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At Risk: Natural Hazards, People's Vulnerability and Disasters

01 Jan 1994-

Abstract: Part 1: Framework and Theory 1. The Challenge of Disasters and Our Approach 2. Disaster Pressure and Release Model 3. Access to Resources and Coping in Adversity Part 2: Vulnerability and Hazard Types 4. Famine and Natural Hazards 5. Biological Hazards 6. Floods 7. Severe Coastal Storms 8. Earthquakes, Volcanoes and Landslides Part 3: Action for Disaster Reduction 9. Vulnerability, Relief and Reconstruction 10. Towards a Safer Environment
Topics: Vulnerability (61%), Disaster risk reduction (59%), Natural hazard (59%), Social vulnerability (56%), Disaster research (56%)
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Journal ArticleDOI
Barry Smit1, Johanna Wandel1Institutions (1)
Abstract: This paper reviews the concept of adaptation of human communities to global changes, especially climate change, in the context of adaptive capacity and vulnerability. It focuses on scholarship that contributes to practical implementation of adaptations at the community scale. In numerous social science fields, adaptations are considered as responses to risks associated with the interaction of environmental hazards and human vulnerability or adaptive capacity. In the climate change field, adaptation analyses have been undertaken for several distinct purposes. Impact assessments assume adaptations to estimate damages to longer term climate scenarios with and without adjustments. Evaluations of specified adaptation options aim to identify preferred measures. Vulnerability indices seek to provide relative vulnerability scores for countries, regions or communities. The main purpose of participatory vulnerability assessments is to identify adaptation strategies that are feasible and practical in communities. The distinctive features of adaptation analyses with this purpose are outlined, and common elements of this approach are described. Practical adaptation initiatives tend to focus on risks that are already problematic, climate is considered together with other environmental and social stresses, and adaptations are mostly integrated or mainstreamed into other resource management, disaster preparedness and sustainable development programs. r 2006 Elsevier Ltd. All rights reserved.

4,237 citations


Journal ArticleDOI
Abstract: Objective. County-level socioeconomic and demographic data were used to construct an index of social vulnerability to environmental hazards, called the Social Vulnerability Index (SoVI) for the United States based on 1990 data. Methods. Using a factor analytic approach, 42 variables were reduced to 11 independent factors that accounted for about 76 percent of the variance. These factors were placed in an additive model to compute a summary score—the Social Vulnerability Index. Results. There are some distinct spatial patterns in the SoVI, with the most vulnerable counties clustered in metropolitan counties in the east, south Texas, and the Mississippi Delta region. Conclusion. Those factors that contribute to the overall score often are different for each county, underscoring the interactive nature of social vulnerability—some components increase vulnerability; others moderate the effects.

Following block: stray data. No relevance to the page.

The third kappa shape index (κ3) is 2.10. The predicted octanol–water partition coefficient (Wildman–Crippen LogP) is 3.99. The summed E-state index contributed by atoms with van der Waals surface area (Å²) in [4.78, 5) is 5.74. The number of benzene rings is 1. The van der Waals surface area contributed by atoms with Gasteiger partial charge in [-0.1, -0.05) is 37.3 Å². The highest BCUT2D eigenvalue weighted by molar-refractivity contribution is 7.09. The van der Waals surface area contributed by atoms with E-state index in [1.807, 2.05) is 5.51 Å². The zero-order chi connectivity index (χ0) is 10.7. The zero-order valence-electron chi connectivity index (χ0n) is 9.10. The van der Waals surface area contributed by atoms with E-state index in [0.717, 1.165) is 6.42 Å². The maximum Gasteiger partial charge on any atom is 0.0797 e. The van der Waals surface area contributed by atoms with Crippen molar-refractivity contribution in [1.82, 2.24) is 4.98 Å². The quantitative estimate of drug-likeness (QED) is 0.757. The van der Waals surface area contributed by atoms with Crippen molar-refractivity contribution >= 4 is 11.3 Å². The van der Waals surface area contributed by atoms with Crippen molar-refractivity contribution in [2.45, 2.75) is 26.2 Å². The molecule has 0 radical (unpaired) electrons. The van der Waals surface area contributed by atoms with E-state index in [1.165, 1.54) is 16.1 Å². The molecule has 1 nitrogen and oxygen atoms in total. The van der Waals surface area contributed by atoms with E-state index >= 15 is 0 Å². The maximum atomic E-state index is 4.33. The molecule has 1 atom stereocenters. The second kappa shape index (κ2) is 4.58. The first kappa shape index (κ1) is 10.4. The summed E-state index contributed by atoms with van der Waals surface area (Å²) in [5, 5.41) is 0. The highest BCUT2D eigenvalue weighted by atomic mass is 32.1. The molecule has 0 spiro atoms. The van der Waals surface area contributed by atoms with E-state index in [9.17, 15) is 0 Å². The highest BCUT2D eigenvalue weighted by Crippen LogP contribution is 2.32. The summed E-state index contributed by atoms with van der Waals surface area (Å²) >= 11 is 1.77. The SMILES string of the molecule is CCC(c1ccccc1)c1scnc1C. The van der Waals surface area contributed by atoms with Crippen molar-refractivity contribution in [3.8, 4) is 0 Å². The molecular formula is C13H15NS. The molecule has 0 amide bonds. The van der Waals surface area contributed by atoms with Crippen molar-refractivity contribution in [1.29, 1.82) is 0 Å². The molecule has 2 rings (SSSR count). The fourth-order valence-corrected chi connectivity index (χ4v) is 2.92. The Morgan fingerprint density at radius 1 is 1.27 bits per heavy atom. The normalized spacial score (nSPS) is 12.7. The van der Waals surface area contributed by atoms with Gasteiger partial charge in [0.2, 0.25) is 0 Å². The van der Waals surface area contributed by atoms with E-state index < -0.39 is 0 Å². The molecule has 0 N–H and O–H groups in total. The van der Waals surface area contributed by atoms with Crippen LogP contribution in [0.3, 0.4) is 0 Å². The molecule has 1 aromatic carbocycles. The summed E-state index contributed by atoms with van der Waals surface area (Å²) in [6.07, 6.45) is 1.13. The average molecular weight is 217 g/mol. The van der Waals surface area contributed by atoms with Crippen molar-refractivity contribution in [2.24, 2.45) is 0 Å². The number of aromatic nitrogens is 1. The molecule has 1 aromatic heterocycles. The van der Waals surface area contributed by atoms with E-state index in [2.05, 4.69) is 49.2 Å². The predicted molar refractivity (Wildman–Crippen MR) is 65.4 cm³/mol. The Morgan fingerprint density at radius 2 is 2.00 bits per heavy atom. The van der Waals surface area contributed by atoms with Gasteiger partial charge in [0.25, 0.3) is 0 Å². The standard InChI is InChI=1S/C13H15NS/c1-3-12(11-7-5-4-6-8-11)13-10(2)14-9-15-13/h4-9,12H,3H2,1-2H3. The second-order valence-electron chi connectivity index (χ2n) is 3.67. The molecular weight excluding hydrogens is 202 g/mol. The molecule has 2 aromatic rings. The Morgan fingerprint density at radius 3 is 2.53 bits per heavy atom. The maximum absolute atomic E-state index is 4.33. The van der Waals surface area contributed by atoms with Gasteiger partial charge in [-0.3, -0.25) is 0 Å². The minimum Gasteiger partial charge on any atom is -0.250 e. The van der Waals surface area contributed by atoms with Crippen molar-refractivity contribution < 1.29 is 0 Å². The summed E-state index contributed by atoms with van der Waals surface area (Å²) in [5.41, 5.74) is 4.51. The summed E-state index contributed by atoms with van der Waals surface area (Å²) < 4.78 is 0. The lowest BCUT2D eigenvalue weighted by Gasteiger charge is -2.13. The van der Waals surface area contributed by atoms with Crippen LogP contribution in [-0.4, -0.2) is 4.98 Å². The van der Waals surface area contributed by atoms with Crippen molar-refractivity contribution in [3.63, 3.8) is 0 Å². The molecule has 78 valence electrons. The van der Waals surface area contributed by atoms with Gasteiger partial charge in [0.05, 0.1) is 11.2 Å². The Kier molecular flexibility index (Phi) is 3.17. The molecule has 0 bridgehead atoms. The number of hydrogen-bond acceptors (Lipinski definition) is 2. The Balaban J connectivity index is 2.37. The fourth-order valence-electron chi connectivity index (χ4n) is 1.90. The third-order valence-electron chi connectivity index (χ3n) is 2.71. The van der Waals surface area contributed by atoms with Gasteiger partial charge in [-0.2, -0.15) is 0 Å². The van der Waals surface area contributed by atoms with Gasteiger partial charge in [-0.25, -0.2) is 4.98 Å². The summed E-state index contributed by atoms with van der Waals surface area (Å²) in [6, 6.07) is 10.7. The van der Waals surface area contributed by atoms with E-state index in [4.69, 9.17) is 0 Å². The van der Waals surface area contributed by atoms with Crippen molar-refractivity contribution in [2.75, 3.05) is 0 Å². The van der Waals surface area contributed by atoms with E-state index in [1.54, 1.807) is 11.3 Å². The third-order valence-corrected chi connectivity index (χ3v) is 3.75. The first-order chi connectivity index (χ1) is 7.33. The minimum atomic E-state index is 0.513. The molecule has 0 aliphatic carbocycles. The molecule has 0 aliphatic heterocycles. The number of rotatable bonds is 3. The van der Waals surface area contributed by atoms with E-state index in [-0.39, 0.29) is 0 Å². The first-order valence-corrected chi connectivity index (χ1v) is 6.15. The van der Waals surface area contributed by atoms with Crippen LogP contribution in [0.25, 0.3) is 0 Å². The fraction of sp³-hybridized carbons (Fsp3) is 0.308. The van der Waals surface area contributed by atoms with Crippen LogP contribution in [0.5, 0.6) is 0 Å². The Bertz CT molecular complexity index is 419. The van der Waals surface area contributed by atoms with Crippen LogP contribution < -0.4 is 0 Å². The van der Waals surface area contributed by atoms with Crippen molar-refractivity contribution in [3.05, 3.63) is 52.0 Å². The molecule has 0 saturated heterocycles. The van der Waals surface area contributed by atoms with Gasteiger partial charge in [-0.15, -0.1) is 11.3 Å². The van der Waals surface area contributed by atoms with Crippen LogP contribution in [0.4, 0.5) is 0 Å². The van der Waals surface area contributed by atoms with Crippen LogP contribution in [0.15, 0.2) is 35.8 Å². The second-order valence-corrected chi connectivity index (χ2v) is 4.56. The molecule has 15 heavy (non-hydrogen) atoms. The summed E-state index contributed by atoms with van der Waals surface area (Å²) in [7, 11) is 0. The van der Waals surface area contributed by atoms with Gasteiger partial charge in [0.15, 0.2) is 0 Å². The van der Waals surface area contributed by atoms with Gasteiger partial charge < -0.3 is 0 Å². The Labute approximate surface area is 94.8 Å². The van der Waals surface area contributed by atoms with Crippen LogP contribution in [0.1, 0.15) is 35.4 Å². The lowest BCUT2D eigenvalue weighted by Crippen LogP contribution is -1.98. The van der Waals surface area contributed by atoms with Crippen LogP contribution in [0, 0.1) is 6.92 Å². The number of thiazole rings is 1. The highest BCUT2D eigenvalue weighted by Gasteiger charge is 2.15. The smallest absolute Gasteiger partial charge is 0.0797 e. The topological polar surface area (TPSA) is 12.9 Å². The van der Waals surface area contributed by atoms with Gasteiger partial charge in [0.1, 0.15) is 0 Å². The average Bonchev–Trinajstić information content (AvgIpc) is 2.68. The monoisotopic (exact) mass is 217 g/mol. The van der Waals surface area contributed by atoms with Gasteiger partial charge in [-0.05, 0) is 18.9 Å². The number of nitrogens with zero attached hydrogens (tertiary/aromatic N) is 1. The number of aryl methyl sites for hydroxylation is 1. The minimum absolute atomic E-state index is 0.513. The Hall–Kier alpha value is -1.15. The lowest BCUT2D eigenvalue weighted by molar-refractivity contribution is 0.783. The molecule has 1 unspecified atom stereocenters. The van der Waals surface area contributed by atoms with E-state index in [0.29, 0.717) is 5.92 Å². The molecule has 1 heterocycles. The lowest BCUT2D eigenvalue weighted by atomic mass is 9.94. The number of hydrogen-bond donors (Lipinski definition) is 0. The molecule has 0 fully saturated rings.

3,608 citations


Journal ArticleDOI
Abstract: There is considerable research interest on the meaning and measurement of resilience from a variety of research perspectives including those from the hazards/disasters and global change communities. The identification of standards and metrics for measuring disaster resilience is one of the challenges faced by local, state, and federal agencies, especially in the United States. This paper provides a new framework, the disaster resilience of place (DROP) model, designed to improve comparative assessments of disaster resilience at the local or community level. A candidate set of variables for implementing the model are also presented as a first step towards its implementation.

2,614 citations


Journal ArticleDOI
Frank Ellis1Institutions (1)
Abstract: This article reviews the recent literature on diversification as a livelihood strategy of rural households in developing countries, with particular reference to sub‐Saharan Africa. Livelihood diversification is defined as the process by which rural families construct a diverse portfolio of activities and social support capabilities in order to survive and to improve their standards of living. The determinants and effects of diversification in the areas of poverty, income distribution, farm output and gender are examined. Some policy inferences are summarised. The conclusion is reached that removal of constraints to, and expansion of opportunities for, diversification are desirable policy objectives because they give individuals and households more capabilities to improve livelihood security and to raise living standards.

2,147 citations


Journal ArticleDOI
W. Neil Adger1, Terry P. Hughes2, Carl Folke3, Stephen R. Carpenter4  +1 moreInstitutions (5)
12 Aug 2005-Science
TL;DR: Social and ecological vulnerability to disasters and outcomes of any particular extreme event are influenced by buildup or erosion of resilience both before and after disasters occur.
Abstract: Social and ecological vulnerability to disasters and outcomes of any particular extreme event are influenced by buildup or erosion of resilience both before and after disasters occur. Resilient social-ecological systems incorporate diverse mechanisms for living with, and learning from, change and unexpected shocks. Disaster management requires multilevel governance systems that can enhance the capacity to cope with uncertainty and surprise by mobilizing diverse sources of resilience.

2,073 citations


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No. of citations received by the Paper in previous years
YearCitations
202211
2021331
2020332
2019302
2018297
2017292